Nonlinear Optics: Light-trapping, frequency-doubling photonic crystal is first of its kind

Sept. 1, 2019
The photonic crystal traps the fundamental frequency via a conventional bandgap and the doubled frequency using a “bound state in the continuum.”

Scaling the size of nonlinear frequency-conversion optics down while boosting their efficiency would allow them to be more easily and widely used in devices ranging from biosensors to spectrometers to quantum optical systems. Frequency conversion of light, such as frequency doubling, is done using a nonlinear optical crystal, usually in bulk form. Miniaturizing this process can be done by replacing the bulk crystal by a photonic crystal (PhC) made out of a nonlinear optical material—however, creating such a doubly resonant device that has a photonic bandgap for both the original and frequency-converted light has been impossible, preventing the design of microscopic frequency converters based on PhCs.

Researchers from Stanford University (Palo Alto, CA) and the Università di Pavia (Pavia, Italy) have developed design guidelines for creating a PhC structure with an unconventional two-part form that solves this problem.1 Rather than trying to create a PhC that achieves double resonance by having two bandgaps, the researchers developed a version that confines the fundamental frequency via a conventional bandgap, while confining the doubled frequency using a “bound state in the continuum” (BIC). Such a state is a single frequency that is localized even though frequencies all around it are unbound—a BIC is a particular type of resonance in which scattering and interference create the bound state.

Efficiency recipe

After ironing out the details of their two-part structure, the researchers produced a list of four conditions, which should guide colleagues in building a photonic crystal cavity capable of holding two very different wavelengths of light. Their result reads more like a recipe than a schematic because light-manipulating structures are useful for so many tasks and technologies that designs for them have to be flexible.

“We have a general recipe that says, ‘Tell me what your material is and I’ll tell you the rules you need to follow to get a photonic crystal cavity that’s pretty small and confines light at both frequencies,’” says Momchil Minkov, a postdoctoral researcher at Stanford.

The first condition in the “recipe” is a band with a band-edge mode outside the light cone at the fundamental frequency (in other words, light at this frequency in the band-edge mode cannot radiate into free space, but is confined, which also results in what the researchers say is an infinite Q factor in theory), while the second condition is a band with a (singly) degenerate band-edge mode at the second-harmonic frequency for the so-called gamma point, where the wave vector is zero. In the third condition, the two band-edge modes must be both either a maximum or a minimum of their corresponding bands. The requirement for a nonlinear interaction leads to the fourth condition, where the periodic parts of the electric field of the band-edge modes must have a nonzero nonlinear overlap.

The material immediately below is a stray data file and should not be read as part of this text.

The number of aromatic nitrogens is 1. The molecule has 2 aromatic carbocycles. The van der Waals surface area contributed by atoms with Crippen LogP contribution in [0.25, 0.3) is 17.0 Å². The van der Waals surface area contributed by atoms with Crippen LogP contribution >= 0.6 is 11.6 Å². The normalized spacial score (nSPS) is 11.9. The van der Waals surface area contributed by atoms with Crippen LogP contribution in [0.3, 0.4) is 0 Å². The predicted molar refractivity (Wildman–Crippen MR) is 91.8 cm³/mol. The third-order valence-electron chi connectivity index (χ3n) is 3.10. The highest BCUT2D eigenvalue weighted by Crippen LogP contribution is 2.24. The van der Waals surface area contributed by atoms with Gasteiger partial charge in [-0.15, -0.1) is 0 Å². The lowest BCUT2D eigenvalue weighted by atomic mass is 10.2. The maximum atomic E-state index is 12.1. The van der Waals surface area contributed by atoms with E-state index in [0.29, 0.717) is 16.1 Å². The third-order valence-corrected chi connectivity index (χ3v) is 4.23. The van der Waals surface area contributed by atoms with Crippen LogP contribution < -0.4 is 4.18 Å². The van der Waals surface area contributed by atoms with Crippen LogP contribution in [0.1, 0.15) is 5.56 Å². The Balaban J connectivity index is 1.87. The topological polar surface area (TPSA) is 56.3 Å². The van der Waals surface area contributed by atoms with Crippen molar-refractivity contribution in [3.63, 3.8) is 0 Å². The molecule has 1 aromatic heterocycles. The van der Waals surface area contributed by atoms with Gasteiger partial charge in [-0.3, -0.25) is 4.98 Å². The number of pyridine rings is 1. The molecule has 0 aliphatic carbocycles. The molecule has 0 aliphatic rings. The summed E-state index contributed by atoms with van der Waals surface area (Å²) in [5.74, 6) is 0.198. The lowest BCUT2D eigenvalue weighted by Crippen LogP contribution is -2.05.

The PhC is based on a hexagonal array of holes and has three regions, each with a different hole size—all share the same lattice period (see figure). An example design has hole radii from center outward of 0.22, 0.23, and 0.25—the period with respect to the wavelength is a function of refractive index, but one form has a lattice period of 580 nm for a first-harmonic wavelength of 652 nm. In a proposed experimental configuration, the PhC is pumped with light at normal incidence and emits the second harmonic also at normal incidence.

The conversion efficiency, defined as the percentage of input frequency light converted to doubled-frequency light per watt of input signal, was calculated, in a conservative case, to be greater than 100%/W, and in the best case, beyond 10,000%/W (in this definition, efficiency per watt can go higher than 100%, which only means that realistic under-100% efficiencies are obtained at powers of substantially under a watt of input light).

The researchers are now beginning to fabricate an experimental photonic crystal frequency-doubling cavity following their recipe.


1. M. Minkov, D. Gerace, and S. Fan, Optica (2019);

About the Author

John Wallace | Senior Technical Editor (1998-2022)

John Wallace was with Laser Focus World for nearly 25 years, retiring in late June 2022. He obtained a bachelor's degree in mechanical engineering and physics at Rutgers University and a master's in optical engineering at the University of Rochester. Before becoming an editor, John worked as an engineer at RCA, Exxon, Eastman Kodak, and GCA Corporation.

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